Neuschwanstein Castle: A Visitor’s Guide

Few places in the world can be compared to the Neuschwanstein castle, and believe me this is not an overstatement. Only a few hours away from Munich, this fantasy-like castle constructed by the ‘mad’ king offers an unforgettable experience, one which can be expanded through a better understanding of the history behind the king and the castle themselves.

Here is my personal guide on how to get to the castle from Munich, as well as a little bit of background on who Ludwig II was, what he went through, and what the Neuschwanstein castle is all about.

The Story Behind the Neuschwanstein

The Legacy of King Ludwig II

His Highness, King Ludwig II, ruler of Bavaria, had already become a sort of a legend while he was still alive. The shy and introverted dreamer was early in his life brought to kingship and forced to deal with a huge loss in the war against Prussia.

Stripped of his political roles, he then sank into a fantasy world out of which he would never come out. The now vassal, far removed from reality, decided to materialize his fantasy world around him, where he would become a true king. And thus the idea of Neuschwanstein was born.

The story becomes even more tragic with what followed. Due to increasing debts and irrational mismanagement of the royal treasure, which was almost entirely spent on the creation of magical places, the Bavarian government decided to depose the king through an illegal move not provided for in the Bavarian constitution.

The king was officially declared insane and deposed by the Bavarian government in 1886, with the help of a sponsored psychiatrist, who on the next day after the king’s hospitalization, was found dead together with the king on Lake Starnberg.

The Construction of the Neuschwanstein Castle

Ludwig II spent most of his infant years at the Hohenschwangau castle, where he fell in love with the beautiful mountain scenery. After becoming king, he decided to build his own fantasy castle in this place which was so dear to him.

On the narrow mountain ridge near his father’s castle, there were the ruins of two small castles: Vorder- and Hinterhohenschwangau. It seemed like the perfect place to begin construction. The foundation stone of his fantasy castle was laid in 1869, but the castle itself would only be inaugurated eleven years later (1880), with the king moving in only in 1884, two years before being deposed.

How to Get to the Neuschwanstein Castle

Munich to Hohenschwangau

To reach the Neuschwanstein Castle, you have two main options, either going there by car or by train. By car is the easier option, as you only need to take the A96 route, and drive yourself for roughly two hours towards the parking lot of the castle. In case you don’t have a car, you should take the following routes:

Train: München Hbf → Füssen Hbf
Füssen → Steingarden / Garmisch-Partenkirchen (RVA/OVG 73) or
Füssen → Schwangau (RVA/OVG 78)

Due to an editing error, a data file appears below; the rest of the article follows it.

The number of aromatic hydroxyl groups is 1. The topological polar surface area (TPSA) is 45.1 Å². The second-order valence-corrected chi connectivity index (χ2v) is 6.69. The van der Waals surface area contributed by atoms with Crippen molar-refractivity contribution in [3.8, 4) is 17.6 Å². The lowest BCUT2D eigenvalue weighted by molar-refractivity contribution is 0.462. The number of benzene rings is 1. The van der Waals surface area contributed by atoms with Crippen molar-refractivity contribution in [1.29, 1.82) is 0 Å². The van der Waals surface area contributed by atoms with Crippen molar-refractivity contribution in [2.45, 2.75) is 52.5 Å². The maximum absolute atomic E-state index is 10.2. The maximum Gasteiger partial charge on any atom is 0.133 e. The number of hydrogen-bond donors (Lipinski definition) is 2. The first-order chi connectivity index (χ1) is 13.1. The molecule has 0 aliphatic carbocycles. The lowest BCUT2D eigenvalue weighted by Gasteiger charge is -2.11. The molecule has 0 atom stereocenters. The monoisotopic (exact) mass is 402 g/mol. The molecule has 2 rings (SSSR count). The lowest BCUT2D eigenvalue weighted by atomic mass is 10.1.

exiting at:
Hohenschwangau/Castles – Alpseestrasse (Alpsee Street)

Keep in mind that the cheapest option to go from Munich to Füssen is by purchasing a Bayern Ticket, which grants you a 2-way transfer. Also, the actual distance between Füssen and Hohenschwangau is 5km, so taking a taxi to the castle is also possible.

Hohenschwangau to Neuschwanstein Castle

Once you arrive in Hohenschwangau, it’s time to purchase your ticket. Ideally, you should have bought it beforehand here. But in case you haven’t, all you need to do is go to the ticket center by the foot of the mountain.

After buying the tickets, all you need to do is walk to the castle, which can be quite tiresome for some. It’s an uphill walk of almost half an hour. In case you either do not wish to suffer this fate, or someone involved in the trip has any sort of physical impediment, you have two main options: a bus trip or a carriage ride. Honestly, the carriage ride is not that expensive and adds to the experience, so I would go for that.

Outside the Neuschwanstein Castle

The View of the Castle

Throughout most of the journey, from the moment you drop in Hohenschwangau to the entrance gate, you will have some sort of a view of the castle. The tiny distant towers slowly become larger and larger until this glorious structure materializes in front of you from behind the trees.

Its exterior appearance itself is already worth the visit. From it, we can already see that Ludwig II was not joking when he told everyone he intended to build a fantasy-like castle to honor his medieval heroes.

The View from the Hill

As glorious as the view of the castle is the view of the surroundings from its ledges. From up here, you can see the Alps, the large Alpsee and the little Schwansee lakes, as well as the tiny Hohenschwangau castle where Ludwig spent most of his early years.

Up the mountain, outside of the castle, there are many metal ledges where you can see the whole natural environment surrounding the place. At some specific places, you will even find fixed binoculars to help you admire the farther sights.

Inside the Neuschwanstein Castle

While taking pictures of the outside of the castle is allowed, it is strictly forbidden to take photographs or videos inside the castle. If you wish to take photographs or film, you need formal permission from the administration, and it comes with a fee.